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Forms play an integral role on the Internet in allowing users to communicate and interact with websites. Forms are an important way for website owners to collect information from their visitors. There are many ways to handle forms markup -- but the best way is the one that will benefit both the user and the site owner. This article was excerpted from the book Web Standards Solutions The Markup and Style Handbook, written by Dan Cederholm (Apress, 2004; ISBN 1590593812).

Author Info:
By: Apress Publishing
Rating: 4 stars4 stars4 stars4 stars4 stars / 19
March 09, 2005
TABLE OF CONTENTS:
  1. · Forms
  2. · Method C: Simple and more accessible
  3. · Method D: Defining a form
  4. · Summary
  5. · Styling forms
  6. · No need to be redundant

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Forms - Summary
(Page 4 of 6 )

We’ve looked at four different ways to mark up the same simple form, noting the pros and cons of each. It’s important to point out that the accessibility features that we added to Methods C and D could, of course, be easily added to the first two methods as well—and those methods would be better because of those added features.

Neither one of the methods that we’ve looked at here are necessarily miles ahead of the others in terms of a “best solution.” But it’s valuable to know your options—and what you can combine from all four to create better forms in your own projects.

Let’s recap the differences between the methods presented.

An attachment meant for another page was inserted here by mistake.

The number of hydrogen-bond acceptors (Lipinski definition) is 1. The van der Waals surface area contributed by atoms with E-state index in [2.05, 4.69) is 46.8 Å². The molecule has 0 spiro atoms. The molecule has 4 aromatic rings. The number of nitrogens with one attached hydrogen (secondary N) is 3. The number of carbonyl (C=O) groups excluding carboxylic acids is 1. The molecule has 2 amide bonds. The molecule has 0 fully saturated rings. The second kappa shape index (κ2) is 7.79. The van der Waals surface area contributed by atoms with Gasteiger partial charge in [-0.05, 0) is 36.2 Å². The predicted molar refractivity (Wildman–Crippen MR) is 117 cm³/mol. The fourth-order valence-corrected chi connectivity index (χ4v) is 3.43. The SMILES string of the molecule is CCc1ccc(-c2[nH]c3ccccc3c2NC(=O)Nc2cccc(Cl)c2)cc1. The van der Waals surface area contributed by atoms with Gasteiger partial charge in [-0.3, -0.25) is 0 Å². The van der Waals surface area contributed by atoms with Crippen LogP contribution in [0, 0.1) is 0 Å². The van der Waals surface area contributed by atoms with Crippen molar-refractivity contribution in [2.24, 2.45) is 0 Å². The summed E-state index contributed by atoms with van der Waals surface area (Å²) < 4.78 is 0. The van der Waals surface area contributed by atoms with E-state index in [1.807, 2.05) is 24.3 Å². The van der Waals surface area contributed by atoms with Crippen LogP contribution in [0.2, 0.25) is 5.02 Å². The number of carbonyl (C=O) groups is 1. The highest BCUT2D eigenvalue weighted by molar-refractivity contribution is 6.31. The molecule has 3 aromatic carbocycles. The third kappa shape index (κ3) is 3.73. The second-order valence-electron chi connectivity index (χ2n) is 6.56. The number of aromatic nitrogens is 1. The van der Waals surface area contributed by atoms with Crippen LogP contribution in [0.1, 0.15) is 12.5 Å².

Method A:

  • Visually, it’s a nice, neat way to organize form controls and labels—especially for larger complex forms.
  • However, using a table for such a simple form seems a bit unnecessary.

Method B:

  • Simple markup will degrade nicely in text browsers and small-screened devices.
  • Visually, just using <br /> tags results in a cramped layout.

Method C:

  • Simple markup will degrade nicely in text browsers and small-screened devices.
  • Allows for labels and controls of different lengths without any “lining up” issues.
  • Contains an important accessibility feature (that could also be applied to the previous methods).

Method D:

  • Structured markup will degrade nicely in text browsers and small-screened devices.
  • Contains an important accessibility feature (that could also be applied to the previous methods).
  • Labels and form controls could be placed on the same line or separate lines using CSS.

While you wouldn’t be guilty of web design crimes if you were to use Method A or B, taking what we know that is good from Method C and applying it to the previous examples would be a step in the right direction.

There is also room for improvement on Method C as well, and we’ll take a look at a few additional features we can add in the “Extra credit” section that follows. We’ll also talk about some simple CSS that we can apply to make our form more visually appealing.

This article is excerpted from Web Standards Solutions: The Markup and Style Handbook by Dan Cederholm (Apress, 2004; ISBN 1590593812). Check it out at your favorite bookstore today. Buy this book now.

{mospagebreak title=Extra credit}

For this extra credit session, we’ll discuss the tabindex and accesskey attributes and how they can do wonders to make our form more navigable. We’ll also explore the <fieldset> tag, which can help in organizing form sections. Lastly, we’ll cover CSS as it relates to spicing up our form’s appearance.

The fabulous tabindex